Saturday 25 March 2017

Brogan boys lead way in Dubs' change for the better

Colm O'Rourke opts to ignore some questionable All Star nominations when picking his team of the year

Colm O'Rourke

Colm O'Rourke

One of the great things about picking a team which does not play is that you can never be wrong. There have been many occasions with picking real teams in big games when I was very wise after the event. It is always easy to make judgements on players and teams after defeat and realise the mistakes. I have often got away with bad decisions which, like an undertaker's, are always covered up, in my case by victory.

It has therefore made me rather reluctant to blame managers when a result goes against them because I have been there at many levels and have seen the best of decisions go pear-shaped. So picking a team of the year comes with the ultimate safety net that it will never be judged on the field of play.

I am surprised the GPA have amalgamated their awards with the GAA. Most players' bodies keep their independence in this regard and there is no reason why the two could not exist in perfect harmony. A player puts a special emphasis on any award from their peers and the GPA should not have got involved in any other scheme.

In fact, it is a very healthy thing for the GPA to keep a certain distance from the GAA in general. Otherwise a players' organisation will just be smothered by kindness and the nature of the groups is that a degree of tension should always exist between them.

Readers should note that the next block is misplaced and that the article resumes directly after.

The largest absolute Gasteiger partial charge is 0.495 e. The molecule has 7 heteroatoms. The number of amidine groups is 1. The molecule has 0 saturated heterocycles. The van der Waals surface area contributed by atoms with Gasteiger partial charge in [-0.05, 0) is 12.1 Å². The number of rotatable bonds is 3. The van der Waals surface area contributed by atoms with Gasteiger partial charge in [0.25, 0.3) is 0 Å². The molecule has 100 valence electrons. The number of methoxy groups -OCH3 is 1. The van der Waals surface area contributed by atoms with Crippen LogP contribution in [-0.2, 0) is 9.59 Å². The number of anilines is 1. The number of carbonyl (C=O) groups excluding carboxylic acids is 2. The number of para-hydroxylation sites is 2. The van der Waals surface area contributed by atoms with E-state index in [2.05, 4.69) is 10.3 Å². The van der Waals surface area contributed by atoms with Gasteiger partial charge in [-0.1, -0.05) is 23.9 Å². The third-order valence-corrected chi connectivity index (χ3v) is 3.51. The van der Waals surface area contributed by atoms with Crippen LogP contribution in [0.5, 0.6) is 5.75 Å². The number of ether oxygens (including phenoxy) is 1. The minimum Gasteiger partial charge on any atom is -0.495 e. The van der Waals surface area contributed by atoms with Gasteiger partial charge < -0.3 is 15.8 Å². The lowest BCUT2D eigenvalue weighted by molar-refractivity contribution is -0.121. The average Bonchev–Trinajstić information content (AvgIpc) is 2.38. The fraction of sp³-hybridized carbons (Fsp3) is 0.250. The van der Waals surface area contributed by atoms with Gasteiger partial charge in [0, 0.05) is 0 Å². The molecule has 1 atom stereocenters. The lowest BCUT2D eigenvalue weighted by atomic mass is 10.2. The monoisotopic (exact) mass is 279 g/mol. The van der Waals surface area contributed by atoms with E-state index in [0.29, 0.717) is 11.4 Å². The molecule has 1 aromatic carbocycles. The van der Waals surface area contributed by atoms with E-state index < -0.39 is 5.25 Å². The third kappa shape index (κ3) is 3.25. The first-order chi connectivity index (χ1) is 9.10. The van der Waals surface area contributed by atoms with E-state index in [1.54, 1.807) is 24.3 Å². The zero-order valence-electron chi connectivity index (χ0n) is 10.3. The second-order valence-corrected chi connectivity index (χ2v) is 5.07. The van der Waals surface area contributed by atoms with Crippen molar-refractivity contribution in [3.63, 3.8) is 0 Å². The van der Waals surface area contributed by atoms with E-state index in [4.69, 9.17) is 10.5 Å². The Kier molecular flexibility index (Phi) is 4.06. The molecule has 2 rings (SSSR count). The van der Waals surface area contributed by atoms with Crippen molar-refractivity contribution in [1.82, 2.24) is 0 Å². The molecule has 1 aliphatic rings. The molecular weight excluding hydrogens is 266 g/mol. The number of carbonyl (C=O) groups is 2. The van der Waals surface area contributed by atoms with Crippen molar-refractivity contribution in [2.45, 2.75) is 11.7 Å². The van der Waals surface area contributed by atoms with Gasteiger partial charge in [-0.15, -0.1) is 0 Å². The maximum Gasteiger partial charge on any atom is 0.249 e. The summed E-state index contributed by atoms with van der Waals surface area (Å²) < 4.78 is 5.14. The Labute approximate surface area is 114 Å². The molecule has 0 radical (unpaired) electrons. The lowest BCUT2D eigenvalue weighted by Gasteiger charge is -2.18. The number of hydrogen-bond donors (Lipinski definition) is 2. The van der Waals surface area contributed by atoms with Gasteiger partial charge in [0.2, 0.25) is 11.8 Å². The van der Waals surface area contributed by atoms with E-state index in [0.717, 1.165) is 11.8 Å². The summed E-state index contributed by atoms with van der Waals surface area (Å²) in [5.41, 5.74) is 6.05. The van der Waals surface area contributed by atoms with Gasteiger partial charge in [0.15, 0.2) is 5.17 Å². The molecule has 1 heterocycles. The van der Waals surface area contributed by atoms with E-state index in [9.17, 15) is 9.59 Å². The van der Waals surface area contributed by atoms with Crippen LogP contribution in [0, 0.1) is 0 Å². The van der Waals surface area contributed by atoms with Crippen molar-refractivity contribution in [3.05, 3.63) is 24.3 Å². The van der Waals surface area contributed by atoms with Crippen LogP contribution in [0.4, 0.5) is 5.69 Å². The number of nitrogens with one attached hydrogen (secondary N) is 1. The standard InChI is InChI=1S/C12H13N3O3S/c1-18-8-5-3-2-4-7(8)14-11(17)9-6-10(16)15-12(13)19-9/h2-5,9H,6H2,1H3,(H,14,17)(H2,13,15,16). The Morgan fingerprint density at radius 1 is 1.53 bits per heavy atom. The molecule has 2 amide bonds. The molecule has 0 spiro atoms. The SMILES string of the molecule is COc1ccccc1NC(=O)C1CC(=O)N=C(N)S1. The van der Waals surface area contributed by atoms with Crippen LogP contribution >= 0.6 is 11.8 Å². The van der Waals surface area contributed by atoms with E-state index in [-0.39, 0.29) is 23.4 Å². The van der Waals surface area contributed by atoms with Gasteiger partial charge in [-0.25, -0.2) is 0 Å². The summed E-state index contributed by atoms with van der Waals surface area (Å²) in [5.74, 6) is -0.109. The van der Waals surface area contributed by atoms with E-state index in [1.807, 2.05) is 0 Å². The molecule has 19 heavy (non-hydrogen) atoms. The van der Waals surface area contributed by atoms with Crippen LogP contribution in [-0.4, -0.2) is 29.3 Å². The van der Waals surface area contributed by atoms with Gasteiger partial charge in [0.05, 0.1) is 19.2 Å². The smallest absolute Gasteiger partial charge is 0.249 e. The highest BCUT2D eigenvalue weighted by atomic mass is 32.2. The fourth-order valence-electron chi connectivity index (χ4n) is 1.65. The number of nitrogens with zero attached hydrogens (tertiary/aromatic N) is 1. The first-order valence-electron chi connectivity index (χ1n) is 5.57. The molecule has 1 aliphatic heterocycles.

In picking a team I am not passing much remarks on the nominations for the All Stars, which is a nice bonus for a player but ultimately irrelevant as a guide to a player's value. On occasions, the best have not being recognised by this scheme, but in general there are few times when the selection is a complete turkey.

Last year I found it hard to figure how Daniel Goulding was left out after being the main reason Cork won the All-Ireland -- this year's defeat by Mayo only emphasising that his loss through injury was much greater than the loss of an ordinary player. And when I see Diarmuid Connolly nominated after being sent off in one championship match and taken off in two, while someone like Bryan Cullen, who did a lot of very valuable unseen work, is left out, I begin to doubt these nominations.

And so to my team of the year:

1 Stephen Cluxton

(Dublin)

Did everything well and with so many backs in front of him was never exposed as against Meath last year. No more jokes then about the time being five past Cluxton. He who laughs last, laughs longest. His unwillingness to speak and willingness to get back to work straight after the All-Ireland win only added to his appeal.

2 Marc ó Sé

(Kerry)

Has to be in as he always gets the privilege of marking the opposition's best forward. Maybe not as outstanding as in other years, but his performance in the league match between Kerry and Dublin was imperious. Needs to move outfield next year where he will be the king, and leader of the Kingdom.

3 MICK FOLEY

(Kildare)

Unusual for Kildare in that he was a sort of attacking full-back. Good footballer who does not get too upset by an occasional mistake. Different from a lot of other full-backs in that he marks his own man and is not looking to be bailed out by a half-forward standing in front of him.

4 KEITH HIGGINS

(Mayo)

Plays on every Mayo team, football, hurling, skittles and wherever else he is needed. Has become a better defender and had a marvellous first half against Roscommon in the Connacht final and similar against Cork. Bad day against Kerry but who hasn't had one of those?

5 DONAL VAUGHAN

(Mayo)